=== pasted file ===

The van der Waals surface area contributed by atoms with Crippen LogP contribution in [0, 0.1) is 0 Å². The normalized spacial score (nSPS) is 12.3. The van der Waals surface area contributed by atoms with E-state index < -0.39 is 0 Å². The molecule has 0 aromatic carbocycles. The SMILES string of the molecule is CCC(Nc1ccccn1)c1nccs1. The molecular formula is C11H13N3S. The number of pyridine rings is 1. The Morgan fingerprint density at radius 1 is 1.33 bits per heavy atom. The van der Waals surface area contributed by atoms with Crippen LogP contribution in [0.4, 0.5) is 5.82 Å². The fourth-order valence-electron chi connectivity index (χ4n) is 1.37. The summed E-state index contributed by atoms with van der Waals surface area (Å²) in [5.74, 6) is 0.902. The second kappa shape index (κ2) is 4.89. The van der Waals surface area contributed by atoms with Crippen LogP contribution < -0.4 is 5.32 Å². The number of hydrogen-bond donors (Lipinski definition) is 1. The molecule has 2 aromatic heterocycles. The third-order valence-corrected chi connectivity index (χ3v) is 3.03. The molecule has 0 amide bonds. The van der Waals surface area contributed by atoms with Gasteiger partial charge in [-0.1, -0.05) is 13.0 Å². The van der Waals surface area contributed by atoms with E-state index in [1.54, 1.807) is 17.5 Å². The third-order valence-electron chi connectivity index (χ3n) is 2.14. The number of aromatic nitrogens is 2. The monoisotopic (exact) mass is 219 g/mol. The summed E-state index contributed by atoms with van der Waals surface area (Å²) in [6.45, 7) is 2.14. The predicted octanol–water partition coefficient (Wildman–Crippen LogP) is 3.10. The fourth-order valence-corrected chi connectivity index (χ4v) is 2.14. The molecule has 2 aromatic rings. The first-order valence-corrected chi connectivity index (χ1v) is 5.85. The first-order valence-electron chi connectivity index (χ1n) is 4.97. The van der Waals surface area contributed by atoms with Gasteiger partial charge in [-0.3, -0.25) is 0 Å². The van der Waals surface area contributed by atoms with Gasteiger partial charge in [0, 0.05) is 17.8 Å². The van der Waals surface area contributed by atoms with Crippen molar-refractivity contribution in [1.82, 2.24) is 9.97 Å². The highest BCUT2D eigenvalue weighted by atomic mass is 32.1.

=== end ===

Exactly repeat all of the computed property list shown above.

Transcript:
The van der Waals surface area contributed by atoms with Crippen LogP contribution in [0, 0.1) is 0 Å². The normalized spacial score (nSPS) is 12.3. The van der Waals surface area contributed by atoms with E-state index < -0.39 is 0 Å². The molecule has 0 aromatic carbocycles. The SMILES string of the molecule is CCC(Nc1ccccn1)c1nccs1. The molecular formula is C11H13N3S. The number of pyridine rings is 1. The Morgan fingerprint density at radius 1 is 1.33 bits per heavy atom. The van der Waals surface area contributed by atoms with Crippen LogP contribution in [0.4, 0.5) is 5.82 Å². The fourth-order valence-electron chi connectivity index (χ4n) is 1.37. The summed E-state index contributed by atoms with van der Waals surface area (Å²) in [5.74, 6) is 0.902. The second kappa shape index (κ2) is 4.89. The van der Waals surface area contributed by atoms with Crippen LogP contribution < -0.4 is 5.32 Å². The number of hydrogen-bond donors (Lipinski definition) is 1. The molecule has 2 aromatic heterocycles. The third-order valence-corrected chi connectivity index (χ3v) is 3.03. The molecule has 0 amide bonds. The van der Waals surface area contributed by atoms with Gasteiger partial charge in [-0.1, -0.05) is 13.0 Å². The van der Waals surface area contributed by atoms with E-state index in [1.54, 1.807) is 17.5 Å². The third-order valence-electron chi connectivity index (χ3n) is 2.14. The number of aromatic nitrogens is 2. The monoisotopic (exact) mass is 219 g/mol. The summed E-state index contributed by atoms with van der Waals surface area (Å²) in [6.45, 7) is 2.14. The predicted octanol–water partition coefficient (Wildman–Crippen LogP) is 3.10. The fourth-order valence-corrected chi connectivity index (χ4v) is 2.14. The molecule has 2 aromatic rings. The first-order valence-corrected chi connectivity index (χ1v) is 5.85. The first-order valence-electron chi connectivity index (χ1n) is 4.97. The van der Waals surface area contributed by atoms with Gasteiger partial charge in [-0.3, -0.25) is 0 Å². The van der Waals surface area contributed by atoms with Gasteiger partial charge in [0, 0.05) is 17.8 Å². The van der Waals surface area contributed by atoms with Crippen molar-refractivity contribution in [1.82, 2.24) is 9.97 Å². The highest BCUT2D eigenvalue weighted by atomic mass is 32.1.